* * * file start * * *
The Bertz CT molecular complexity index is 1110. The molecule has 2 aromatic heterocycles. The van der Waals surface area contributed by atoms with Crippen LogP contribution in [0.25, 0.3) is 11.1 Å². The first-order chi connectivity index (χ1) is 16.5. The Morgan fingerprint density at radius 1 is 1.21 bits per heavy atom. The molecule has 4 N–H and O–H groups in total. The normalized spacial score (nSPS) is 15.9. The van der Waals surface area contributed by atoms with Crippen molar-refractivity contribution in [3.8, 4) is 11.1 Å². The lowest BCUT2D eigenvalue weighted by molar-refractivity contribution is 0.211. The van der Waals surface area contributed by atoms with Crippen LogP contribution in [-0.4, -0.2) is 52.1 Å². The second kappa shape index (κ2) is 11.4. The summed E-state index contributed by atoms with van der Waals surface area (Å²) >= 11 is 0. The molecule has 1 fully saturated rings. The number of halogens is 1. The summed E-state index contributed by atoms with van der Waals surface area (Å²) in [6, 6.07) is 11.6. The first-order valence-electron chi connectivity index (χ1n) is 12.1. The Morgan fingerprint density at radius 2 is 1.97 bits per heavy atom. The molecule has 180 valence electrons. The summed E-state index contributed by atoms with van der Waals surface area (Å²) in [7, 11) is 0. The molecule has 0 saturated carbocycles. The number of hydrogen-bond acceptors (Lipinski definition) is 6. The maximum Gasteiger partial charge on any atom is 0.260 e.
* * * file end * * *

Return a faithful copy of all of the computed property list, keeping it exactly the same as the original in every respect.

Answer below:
The Bertz CT molecular complexity index is 1110. The molecule has 2 aromatic heterocycles. The van der Waals surface area contributed by atoms with Crippen LogP contribution in [0.25, 0.3) is 11.1 Å². The first-order chi connectivity index (χ1) is 16.5. The Morgan fingerprint density at radius 1 is 1.21 bits per heavy atom. The molecule has 4 N–H and O–H groups in total. The normalized spacial score (nSPS) is 15.9. The van der Waals surface area contributed by atoms with Crippen molar-refractivity contribution in [3.8, 4) is 11.1 Å². The lowest BCUT2D eigenvalue weighted by molar-refractivity contribution is 0.211. The van der Waals surface area contributed by atoms with Crippen LogP contribution in [-0.4, -0.2) is 52.1 Å². The second kappa shape index (κ2) is 11.4. The summed E-state index contributed by atoms with van der Waals surface area (Å²) >= 11 is 0. The molecule has 1 fully saturated rings. The number of halogens is 1. The summed E-state index contributed by atoms with van der Waals surface area (Å²) in [6, 6.07) is 11.6. The first-order valence-electron chi connectivity index (χ1n) is 12.1. The Morgan fingerprint density at radius 2 is 1.97 bits per heavy atom. The molecule has 180 valence electrons. The summed E-state index contributed by atoms with van der Waals surface area (Å²) in [7, 11) is 0. The molecule has 0 saturated carbocycles. The number of hydrogen-bond acceptors (Lipinski definition) is 6. The maximum Gasteiger partial charge on any atom is 0.260 e.